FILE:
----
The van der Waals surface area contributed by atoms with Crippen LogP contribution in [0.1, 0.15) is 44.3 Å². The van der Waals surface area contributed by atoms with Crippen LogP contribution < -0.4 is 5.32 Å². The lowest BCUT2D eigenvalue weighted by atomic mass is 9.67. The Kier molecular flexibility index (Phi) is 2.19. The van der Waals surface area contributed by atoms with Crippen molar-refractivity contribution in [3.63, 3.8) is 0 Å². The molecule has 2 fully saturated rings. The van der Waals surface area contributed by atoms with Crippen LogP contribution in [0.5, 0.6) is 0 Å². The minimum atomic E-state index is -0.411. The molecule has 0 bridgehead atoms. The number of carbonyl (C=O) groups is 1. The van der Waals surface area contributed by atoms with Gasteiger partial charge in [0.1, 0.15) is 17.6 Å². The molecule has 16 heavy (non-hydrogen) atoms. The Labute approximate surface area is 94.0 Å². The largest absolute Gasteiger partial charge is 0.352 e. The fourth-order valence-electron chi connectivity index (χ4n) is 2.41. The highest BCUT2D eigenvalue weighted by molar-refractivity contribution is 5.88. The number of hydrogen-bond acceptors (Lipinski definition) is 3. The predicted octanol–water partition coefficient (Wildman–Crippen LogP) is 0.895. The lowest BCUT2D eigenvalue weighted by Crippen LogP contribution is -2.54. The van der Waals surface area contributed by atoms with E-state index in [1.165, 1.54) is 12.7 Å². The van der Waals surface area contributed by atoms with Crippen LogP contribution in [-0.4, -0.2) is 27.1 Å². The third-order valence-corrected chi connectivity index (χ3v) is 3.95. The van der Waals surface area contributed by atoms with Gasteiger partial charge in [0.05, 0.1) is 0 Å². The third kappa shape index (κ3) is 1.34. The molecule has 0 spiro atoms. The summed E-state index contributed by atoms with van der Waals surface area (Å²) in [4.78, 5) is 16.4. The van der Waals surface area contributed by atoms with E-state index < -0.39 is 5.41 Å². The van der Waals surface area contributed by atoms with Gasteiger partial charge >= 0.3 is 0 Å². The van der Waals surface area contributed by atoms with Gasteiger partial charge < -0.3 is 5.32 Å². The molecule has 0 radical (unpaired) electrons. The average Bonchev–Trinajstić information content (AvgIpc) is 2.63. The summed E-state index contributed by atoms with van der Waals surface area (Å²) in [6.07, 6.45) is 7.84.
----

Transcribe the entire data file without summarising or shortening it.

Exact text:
The van der Waals surface area contributed by atoms with Crippen LogP contribution in [0.1, 0.15) is 44.3 Å². The van der Waals surface area contributed by atoms with Crippen LogP contribution < -0.4 is 5.32 Å². The lowest BCUT2D eigenvalue weighted by atomic mass is 9.67. The Kier molecular flexibility index (Phi) is 2.19. The van der Waals surface area contributed by atoms with Crippen molar-refractivity contribution in [3.63, 3.8) is 0 Å². The molecule has 2 fully saturated rings. The van der Waals surface area contributed by atoms with Crippen LogP contribution in [0.5, 0.6) is 0 Å². The minimum atomic E-state index is -0.411. The molecule has 0 bridgehead atoms. The number of carbonyl (C=O) groups is 1. The van der Waals surface area contributed by atoms with Gasteiger partial charge in [0.1, 0.15) is 17.6 Å². The molecule has 16 heavy (non-hydrogen) atoms. The Labute approximate surface area is 94.0 Å². The largest absolute Gasteiger partial charge is 0.352 e. The fourth-order valence-electron chi connectivity index (χ4n) is 2.41. The highest BCUT2D eigenvalue weighted by molar-refractivity contribution is 5.88. The number of hydrogen-bond acceptors (Lipinski definition) is 3. The predicted octanol–water partition coefficient (Wildman–Crippen LogP) is 0.895. The lowest BCUT2D eigenvalue weighted by Crippen LogP contribution is -2.54. The van der Waals surface area contributed by atoms with E-state index in [1.165, 1.54) is 12.7 Å². The van der Waals surface area contributed by atoms with Crippen LogP contribution in [-0.4, -0.2) is 27.1 Å². The third-order valence-corrected chi connectivity index (χ3v) is 3.95. The van der Waals surface area contributed by atoms with Gasteiger partial charge in [0.05, 0.1) is 0 Å². The third kappa shape index (κ3) is 1.34. The molecule has 0 spiro atoms. The summed E-state index contributed by atoms with van der Waals surface area (Å²) in [4.78, 5) is 16.4. The van der Waals surface area contributed by atoms with E-state index < -0.39 is 5.41 Å². The van der Waals surface area contributed by atoms with Gasteiger partial charge >= 0.3 is 0 Å². The van der Waals surface area contributed by atoms with Gasteiger partial charge < -0.3 is 5.32 Å². The molecule has 0 radical (unpaired) electrons. The average Bonchev–Trinajstić information content (AvgIpc) is 2.63. The summed E-state index contributed by atoms with van der Waals surface area (Å²) in [6.07, 6.45) is 7.84.